Vegan Student Wins Discrimination Case After Being Told ‘Study Unit On Farming Or Fail’

After enrolling to study Animal Management at South Gloucestershire college, Fiji Willetts wast told she'd have to pass a module on Farm Husbandry


2 Minutes Read

Vegan Student Wins Discrimination Case After Being Told 'Study Unit On Farming Or Fail' 'I couldn’t simply break my way of living purely to pass a course' - Media Credit: Supplied

A vegan student has won a discrimination case after she was told to study a unit on farming ‘or fail’.

18-year-old Fiji Willetts is from Downend in Bristol. She’s currently studying for a BTEC National Extended Diploma in Animal Management at South Gloucestershire college.

According to the college’s prospectus, the course is great for people ‘who love animals’ and are ‘passionate about conservation’.

However, after enrolling, Willetts found she had to take, and pass, a module on Farm Husbandry. This branch of agriculture focuses on raising animals for meat, fiber, milk, eggs, or other products.

It includes day-to-day care, selective breeding and the raising of livestock for the purpose of gaining the ‘best quality meats, and most milk and eggs from those animals’.

Students were also expected to attend working farms to help the farmers. A visit to a slaughterhouse was also discussed.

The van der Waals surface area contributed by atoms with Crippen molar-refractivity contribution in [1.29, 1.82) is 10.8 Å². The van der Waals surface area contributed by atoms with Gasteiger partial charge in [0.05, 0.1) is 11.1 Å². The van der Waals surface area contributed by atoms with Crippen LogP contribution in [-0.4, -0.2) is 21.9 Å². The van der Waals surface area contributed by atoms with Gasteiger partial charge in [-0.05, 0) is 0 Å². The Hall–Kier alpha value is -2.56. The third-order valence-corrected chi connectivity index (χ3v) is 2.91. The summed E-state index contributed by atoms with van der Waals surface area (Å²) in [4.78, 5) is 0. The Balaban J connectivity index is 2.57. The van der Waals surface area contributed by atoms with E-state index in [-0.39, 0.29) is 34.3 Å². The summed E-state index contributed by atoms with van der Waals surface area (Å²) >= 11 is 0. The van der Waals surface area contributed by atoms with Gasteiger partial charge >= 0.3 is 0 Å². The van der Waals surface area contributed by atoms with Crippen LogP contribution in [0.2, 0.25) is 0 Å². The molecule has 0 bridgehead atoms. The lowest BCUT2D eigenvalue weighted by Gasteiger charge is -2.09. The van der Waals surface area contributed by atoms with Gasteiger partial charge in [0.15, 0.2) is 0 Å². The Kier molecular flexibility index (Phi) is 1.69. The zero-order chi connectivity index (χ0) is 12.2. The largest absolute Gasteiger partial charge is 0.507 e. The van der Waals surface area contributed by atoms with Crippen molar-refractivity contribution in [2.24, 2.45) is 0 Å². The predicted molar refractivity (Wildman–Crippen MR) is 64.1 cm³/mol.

Willetts discussed her ethical dilemma with her course tutor but was told she could study an alternative module. Skipping the unit would result in an automatic fail. 

Discrimination case

Therefore, Willetts contacted Jeanette Rowley, Vegan Rights Advocate at The Vegan Society.

Together, they submitted a formal complaint to the college. It responded stating it was ‘unable to remove unit 19, Farm Livestock Husbandry, from the curriculum or substitute it with another unit’.

Following this, a similar complaint was issued to the Education and Skills Funding Agency (ESFA) who also disagreed with the discrimination claims.

The case was escalated to the awarding body for non-compliance with equality law which intervened. Now, the college has agreed to provide a more suitable module for her.

‘I love animals’

In a statement sent to Plant Based News, she said: “I couldn’t simply break my way of living purely to pass a course. 

“I am vegan because I love animals and so to go against my beliefs and attend a farm where I would be supporting a farmer would be wrong.”

‘A really big win’ for the vegan movement

Rowley added: “This was not only a really big win for Fiji but for the vegan movement in general. 

“Vegans in the UK have the protection of human rights and equality law. It’s vital that schools and colleges understand that they’re under a statutory duty to examine how their educational policies and practices might have a negative impact on vegan students. 

“They must do everything they can to remove any observed disadvantages faced by vegans.

“I’m delighted Fiji was able to stay at her college and is able to continue working towards her diploma.”

You can learn more about human rights and veganism here

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